Seniors: How Much More Can You Take?

Feb 2nd, 2011 | By | Category: Senior Moments Blog

Foremost among considerations this February is how much more of this winter weather, assuming you live in that 75% belt where winter is being devilishly present this year, can you take?  Having lived in what I consider the metropolitan midwest for 20 years, I finally came to that moment when I could no longer take the wintry blasts and the snowy mornings.  Omaha is, certainly more so now, one of the most sophisticated cities in North America. 

It has earned its place with cultural events, arts, restaurants, special events, e.g. the College World Series, famous people (Warren Buffett, Bob Boozer, Bob Gibson, et al), educational institutions (University of Nebraska at Omaha and Creighton University), and the Henry Doorly Zoo.  It is a first class city with a waterfront and major corporations making the city shine during the day and glow at night.  There is just one thing wrong.

Omaha is a city with bitterly cold winters.  If only they could put a huge super bowl type dome over its borders and boundaries, it would surely be an ideal place to live.  Twenty years finally took their toll on me.  Cold, dark and depressing winter days finally won.  Had it not been for that I would gladly still live there.  It is a city of elegance, fun, excitement, creativity, business acumen and professionals of respect in every field.

When we lived there, it was then, and likely remains so now, a city that younger people could inhabit and find exciting.  We were younger then.  The cold, up until the time we left, did not seem so invasively brutal.  The sound of the snow removal truck on cold January mornings was like music to my ears.  But then, one had to go out and make the trek to the office.  It was a harrowing walk over icy sidewalks from the parking lot to the warmth and welcome of a carpeted and well insulated indoors.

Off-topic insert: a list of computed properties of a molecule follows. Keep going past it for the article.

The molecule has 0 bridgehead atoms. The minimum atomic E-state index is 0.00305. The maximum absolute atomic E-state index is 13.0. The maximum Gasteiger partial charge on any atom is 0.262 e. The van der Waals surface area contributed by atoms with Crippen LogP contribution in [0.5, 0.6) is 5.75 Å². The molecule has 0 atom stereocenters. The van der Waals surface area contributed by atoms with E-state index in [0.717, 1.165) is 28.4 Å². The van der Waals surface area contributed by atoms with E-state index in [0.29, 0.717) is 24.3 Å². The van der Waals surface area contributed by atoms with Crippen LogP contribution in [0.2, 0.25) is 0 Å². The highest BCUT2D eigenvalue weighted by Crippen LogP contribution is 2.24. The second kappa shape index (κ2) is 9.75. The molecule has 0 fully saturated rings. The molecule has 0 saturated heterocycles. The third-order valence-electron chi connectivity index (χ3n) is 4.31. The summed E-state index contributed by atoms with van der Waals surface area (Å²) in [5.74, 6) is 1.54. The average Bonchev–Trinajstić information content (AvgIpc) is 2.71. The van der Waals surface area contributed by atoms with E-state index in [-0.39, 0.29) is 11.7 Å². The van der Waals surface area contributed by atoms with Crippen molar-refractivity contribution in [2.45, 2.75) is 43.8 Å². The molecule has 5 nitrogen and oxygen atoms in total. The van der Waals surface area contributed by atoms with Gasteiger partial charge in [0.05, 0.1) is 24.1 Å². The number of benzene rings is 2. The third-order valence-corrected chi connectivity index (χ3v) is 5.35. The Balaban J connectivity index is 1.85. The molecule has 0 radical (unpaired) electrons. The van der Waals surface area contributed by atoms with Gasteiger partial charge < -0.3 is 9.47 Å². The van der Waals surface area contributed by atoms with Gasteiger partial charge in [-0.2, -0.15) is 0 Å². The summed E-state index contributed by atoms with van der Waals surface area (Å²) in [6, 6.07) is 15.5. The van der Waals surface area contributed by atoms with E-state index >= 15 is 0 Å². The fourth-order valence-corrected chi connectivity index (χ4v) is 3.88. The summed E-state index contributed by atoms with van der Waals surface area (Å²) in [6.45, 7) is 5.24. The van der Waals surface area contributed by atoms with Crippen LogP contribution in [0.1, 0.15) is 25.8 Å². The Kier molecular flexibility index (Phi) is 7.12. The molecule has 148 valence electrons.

Had someone been astute enough to figure out how to help those of us who began to surrender to the attack of cold wintry blasts, then Omaha’s population would likely exceed that of Houston or Phoenix or even Dallas or somewhere in California, where so many escaped to avoid the winters.  It became a question of how much more could we take.  It was a place we loved on spring days, fall afternoons, even early winter with the first snow.  Summer was usually humid, but tolerable.  Winters were our Achilles heel.  But when winter started in early November and did not end until sometime in April, life became not challenging, but downright unforgivable.  The furnace ran all the time.  The thermometer was usually in the 20’s or teens.  The driveway, a challenge to traverse without banging against the door to the garage. 

Grace arrived at 6:00 p.m. when all were tucked inside, the fireplace roared, a movie was on television and the dogs cuddled nearby, tucked among us to be warm and help keep us that way.  Omaha, from that hour until waking to the snow of another day, was heaven.  And so it was until the thaw and the freezing over of streets and sidewalks and  sliding through the traffic lights on inclines on  busy Dodge street.  Omaha was like a bigger Bedford Falls, from the movie “It’s a Wonderful Life.”  Spring was.  Summer was,  Fall was.  But not winter.  

Yet, even now, after all these years of having been long  gone to more favorable climates, Omaha remains the place that always felt like home.  “Hello you old Savings and Loan,” Hello, Movie House.”  How dear the memories!  How precious the friendships!  How lasting the experiences that taught us what a community could be!  Maybe, like me, you lived somewhere you left for the comfort and warmth of other climes.  But, maybe like me, you have found yourself lonely and sad at not knowing daily the special gifts of a town that had a way of picking you up and holding you in its arms.  Maybe, even on winter days, you still miss what was and might still be.



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